HERE & NOW
DON'T GO TO"American Impressionism: Paintings From the Phillips Collection" to see how well Americans caught on to what was up in Paris. Go to see all the fascinating ways in which they got it wrong. Better to be an interesting failure than a dull, derivative success, I say. American impressionists didn't follow the French in avoiding the sentimental and the evidently picturesque; they used impressionist techniques to resurface the well-worn subjects of Americana. Or they looked at the fractured, light-inspired surfaces of impressionism and took license from them to invent their own, almost arbitrary ways of painting, such as the spidery webs of paint favored by Ernest Lawson. Or, in the case of a true original such as Maurice Prendergast, they simply took up where impressionism left off, pushing the French tendency toward decoration as far as it could go. Because all this show's pictures are from one gallery's holdings, rather than cherry-picked from here and there, we're served a full range of talent -- and sometimes non-talent -- rather than a falsely cleaned-up view.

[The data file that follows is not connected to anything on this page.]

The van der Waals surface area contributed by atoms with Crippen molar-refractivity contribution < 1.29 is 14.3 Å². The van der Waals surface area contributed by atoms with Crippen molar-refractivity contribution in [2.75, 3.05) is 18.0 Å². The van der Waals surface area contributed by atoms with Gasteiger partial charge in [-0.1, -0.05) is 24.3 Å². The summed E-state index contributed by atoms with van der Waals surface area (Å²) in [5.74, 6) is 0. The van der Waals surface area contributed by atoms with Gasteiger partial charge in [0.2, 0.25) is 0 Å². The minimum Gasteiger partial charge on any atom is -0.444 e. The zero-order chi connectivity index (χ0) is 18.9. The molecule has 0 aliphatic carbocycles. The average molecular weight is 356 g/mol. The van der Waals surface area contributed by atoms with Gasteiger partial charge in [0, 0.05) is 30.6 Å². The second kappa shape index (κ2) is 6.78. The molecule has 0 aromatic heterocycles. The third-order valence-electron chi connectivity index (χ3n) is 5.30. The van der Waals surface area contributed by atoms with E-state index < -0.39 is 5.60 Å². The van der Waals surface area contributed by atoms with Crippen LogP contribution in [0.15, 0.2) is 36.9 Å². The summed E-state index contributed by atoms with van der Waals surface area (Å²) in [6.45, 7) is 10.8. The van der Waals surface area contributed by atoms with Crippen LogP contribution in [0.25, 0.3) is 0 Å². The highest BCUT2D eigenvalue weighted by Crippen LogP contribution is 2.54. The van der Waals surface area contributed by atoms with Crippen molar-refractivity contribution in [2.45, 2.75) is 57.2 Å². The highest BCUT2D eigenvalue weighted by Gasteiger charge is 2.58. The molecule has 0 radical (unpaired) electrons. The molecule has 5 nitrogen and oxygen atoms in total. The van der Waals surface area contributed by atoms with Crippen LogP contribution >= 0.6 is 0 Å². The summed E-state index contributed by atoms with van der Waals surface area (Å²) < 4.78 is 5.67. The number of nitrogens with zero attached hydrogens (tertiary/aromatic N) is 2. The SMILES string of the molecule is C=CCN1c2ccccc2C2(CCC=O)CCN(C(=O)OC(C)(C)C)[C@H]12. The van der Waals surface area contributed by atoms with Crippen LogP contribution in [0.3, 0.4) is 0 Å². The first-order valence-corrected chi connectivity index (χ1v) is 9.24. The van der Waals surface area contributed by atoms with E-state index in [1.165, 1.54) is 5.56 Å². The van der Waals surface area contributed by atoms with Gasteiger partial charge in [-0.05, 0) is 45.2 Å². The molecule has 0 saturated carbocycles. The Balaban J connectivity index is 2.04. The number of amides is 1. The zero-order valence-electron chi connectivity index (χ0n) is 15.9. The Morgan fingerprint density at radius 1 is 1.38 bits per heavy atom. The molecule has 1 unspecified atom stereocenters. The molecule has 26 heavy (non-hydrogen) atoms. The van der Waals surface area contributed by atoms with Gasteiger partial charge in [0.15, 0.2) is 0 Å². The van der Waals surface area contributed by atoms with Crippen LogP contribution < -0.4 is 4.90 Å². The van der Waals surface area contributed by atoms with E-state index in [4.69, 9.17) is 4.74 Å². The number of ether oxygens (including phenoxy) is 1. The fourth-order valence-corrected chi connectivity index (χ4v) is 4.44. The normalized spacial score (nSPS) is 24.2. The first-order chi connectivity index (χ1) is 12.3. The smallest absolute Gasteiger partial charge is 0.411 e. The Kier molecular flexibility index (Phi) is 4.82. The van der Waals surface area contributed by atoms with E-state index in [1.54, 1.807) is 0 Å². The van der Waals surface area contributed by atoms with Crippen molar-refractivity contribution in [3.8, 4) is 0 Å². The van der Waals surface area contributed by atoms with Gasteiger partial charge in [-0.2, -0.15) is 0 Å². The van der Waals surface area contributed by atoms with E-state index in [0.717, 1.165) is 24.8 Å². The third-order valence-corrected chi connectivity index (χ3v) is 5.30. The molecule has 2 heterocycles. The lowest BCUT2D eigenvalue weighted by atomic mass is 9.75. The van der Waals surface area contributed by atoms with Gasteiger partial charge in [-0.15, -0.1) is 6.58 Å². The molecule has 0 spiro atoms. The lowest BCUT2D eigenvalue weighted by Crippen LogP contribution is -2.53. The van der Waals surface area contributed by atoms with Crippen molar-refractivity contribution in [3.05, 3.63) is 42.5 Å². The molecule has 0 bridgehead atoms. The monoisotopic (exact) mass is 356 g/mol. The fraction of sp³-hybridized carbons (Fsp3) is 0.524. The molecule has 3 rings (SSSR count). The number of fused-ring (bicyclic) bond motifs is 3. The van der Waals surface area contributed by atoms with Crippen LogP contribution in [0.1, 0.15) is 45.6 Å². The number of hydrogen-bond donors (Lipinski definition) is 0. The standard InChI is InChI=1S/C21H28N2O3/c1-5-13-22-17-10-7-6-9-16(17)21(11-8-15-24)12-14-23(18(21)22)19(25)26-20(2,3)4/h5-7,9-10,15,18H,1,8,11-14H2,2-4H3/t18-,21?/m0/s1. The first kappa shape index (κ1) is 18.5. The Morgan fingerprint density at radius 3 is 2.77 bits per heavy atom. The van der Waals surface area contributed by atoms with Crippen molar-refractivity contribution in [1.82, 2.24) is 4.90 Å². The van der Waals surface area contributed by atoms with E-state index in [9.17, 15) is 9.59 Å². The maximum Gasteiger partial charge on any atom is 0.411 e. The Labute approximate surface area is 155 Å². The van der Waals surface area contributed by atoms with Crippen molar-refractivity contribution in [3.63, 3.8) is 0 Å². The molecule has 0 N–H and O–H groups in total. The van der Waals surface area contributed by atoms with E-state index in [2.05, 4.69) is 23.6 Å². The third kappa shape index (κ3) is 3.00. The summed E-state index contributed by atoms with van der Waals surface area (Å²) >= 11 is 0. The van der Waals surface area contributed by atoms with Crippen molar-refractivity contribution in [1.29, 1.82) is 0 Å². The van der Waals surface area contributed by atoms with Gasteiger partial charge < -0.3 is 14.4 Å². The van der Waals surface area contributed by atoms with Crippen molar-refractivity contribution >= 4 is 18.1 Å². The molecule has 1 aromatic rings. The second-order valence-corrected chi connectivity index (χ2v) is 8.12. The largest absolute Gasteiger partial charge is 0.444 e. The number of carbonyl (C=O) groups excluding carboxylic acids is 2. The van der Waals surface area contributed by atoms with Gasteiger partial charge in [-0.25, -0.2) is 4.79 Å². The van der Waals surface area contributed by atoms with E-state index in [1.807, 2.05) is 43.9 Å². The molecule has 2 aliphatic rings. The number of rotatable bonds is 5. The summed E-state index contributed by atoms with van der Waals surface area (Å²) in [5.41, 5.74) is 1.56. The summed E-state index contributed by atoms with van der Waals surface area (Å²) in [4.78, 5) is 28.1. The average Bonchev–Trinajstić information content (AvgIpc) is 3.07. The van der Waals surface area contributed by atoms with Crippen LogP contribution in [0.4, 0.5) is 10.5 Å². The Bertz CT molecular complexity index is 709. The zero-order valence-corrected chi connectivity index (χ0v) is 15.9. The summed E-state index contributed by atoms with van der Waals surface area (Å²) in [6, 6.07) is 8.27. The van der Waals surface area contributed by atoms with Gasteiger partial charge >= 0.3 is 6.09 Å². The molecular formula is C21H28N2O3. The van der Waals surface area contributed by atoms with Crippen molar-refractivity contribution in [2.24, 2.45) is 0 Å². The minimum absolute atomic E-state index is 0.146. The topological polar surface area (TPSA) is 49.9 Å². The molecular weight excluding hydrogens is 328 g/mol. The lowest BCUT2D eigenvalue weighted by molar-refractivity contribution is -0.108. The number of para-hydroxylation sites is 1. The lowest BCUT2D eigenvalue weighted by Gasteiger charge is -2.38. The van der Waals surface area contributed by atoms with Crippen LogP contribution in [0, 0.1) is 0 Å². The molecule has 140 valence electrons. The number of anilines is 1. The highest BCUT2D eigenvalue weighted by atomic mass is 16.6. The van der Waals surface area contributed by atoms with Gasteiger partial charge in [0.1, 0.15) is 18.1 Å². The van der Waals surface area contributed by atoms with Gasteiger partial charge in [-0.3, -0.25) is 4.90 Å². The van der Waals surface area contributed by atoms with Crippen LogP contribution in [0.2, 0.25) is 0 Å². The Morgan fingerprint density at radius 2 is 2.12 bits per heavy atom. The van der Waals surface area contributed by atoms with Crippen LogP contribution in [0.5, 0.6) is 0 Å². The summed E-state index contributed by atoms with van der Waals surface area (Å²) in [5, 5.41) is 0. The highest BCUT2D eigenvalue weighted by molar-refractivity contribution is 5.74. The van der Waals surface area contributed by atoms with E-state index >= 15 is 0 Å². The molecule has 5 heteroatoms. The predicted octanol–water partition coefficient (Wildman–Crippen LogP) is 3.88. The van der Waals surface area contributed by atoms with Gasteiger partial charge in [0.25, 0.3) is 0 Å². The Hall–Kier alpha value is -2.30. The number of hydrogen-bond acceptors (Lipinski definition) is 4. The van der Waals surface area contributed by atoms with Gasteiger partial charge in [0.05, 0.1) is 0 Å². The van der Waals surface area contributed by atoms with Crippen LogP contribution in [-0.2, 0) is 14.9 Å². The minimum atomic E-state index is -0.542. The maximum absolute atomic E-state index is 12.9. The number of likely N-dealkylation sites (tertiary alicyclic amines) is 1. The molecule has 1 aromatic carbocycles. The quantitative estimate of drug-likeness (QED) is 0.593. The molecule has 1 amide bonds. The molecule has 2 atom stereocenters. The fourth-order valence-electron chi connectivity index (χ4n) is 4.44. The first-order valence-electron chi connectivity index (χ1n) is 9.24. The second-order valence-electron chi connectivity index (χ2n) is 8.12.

-- Blake Gopnik
Through Sept. 16 at the Phillips Collection, 1600 21st St. NW. Open Tuesday-Saturday 10 a.m.-5 p.m., Thursdays 10 a.m.-8:30 p.m. and Sundays 11 a.m.-6 p.m. $12 for adults, $10 for students and visitors 62 and older, free for children. Call 202-387-2151 or visithttp:/
WE ALL KNOW how acrobatic and sexy ballroom dance can be, and how emotionally sprawling and deeply personal Frank Sinatra's voice can be. Choreographer Twyla Tharp puts the two together in "Nine Sinatra Songs," and if you haven't seen this piece before, it will make you love dance, life and Ol' Blue Eyes all over again. Pittsburgh Ballet Theatre will perform this gutsy, witty and wise suite of dances to such hits as "One for My Baby," "Softly, as I Leave You" and "Forget Domani." Also on the bill is George Balanchine's "Theme and Variations," accompanied by Tchaikovsky, and Dwight Rhoden's "Smoke 'n' Roses," set to recordings by jazz vocalist Etta Cox.
-- Sarah Kaufman
At Wolf Trap's Filene Center. Tuesday at 8:30 p.m. $34 in-house, $8 lawn. 877-965-3872 or visitwww.wolftrap.org.
USUALLY, TALK OF THE FRENCH new wave brings to mind the nervy heroics of such originators as Francois Truffaut and Jean-Luc Godard. But Agnes Varda was every bit as able to move a camera and deliver vital, engaged examples of bravura filmmaking. Nowhere is her technical command and style more evident than in "Cleo From 5 to 7," her 1961 classic starring Corinne Marchand as a pop singer who walks the streets of Paris for two hours while awaiting a fateful medical diagnosis. It's a period piece, a meditation on mortality, a love letter to Paris and a sly subversion of the male cinematic gaze all in one.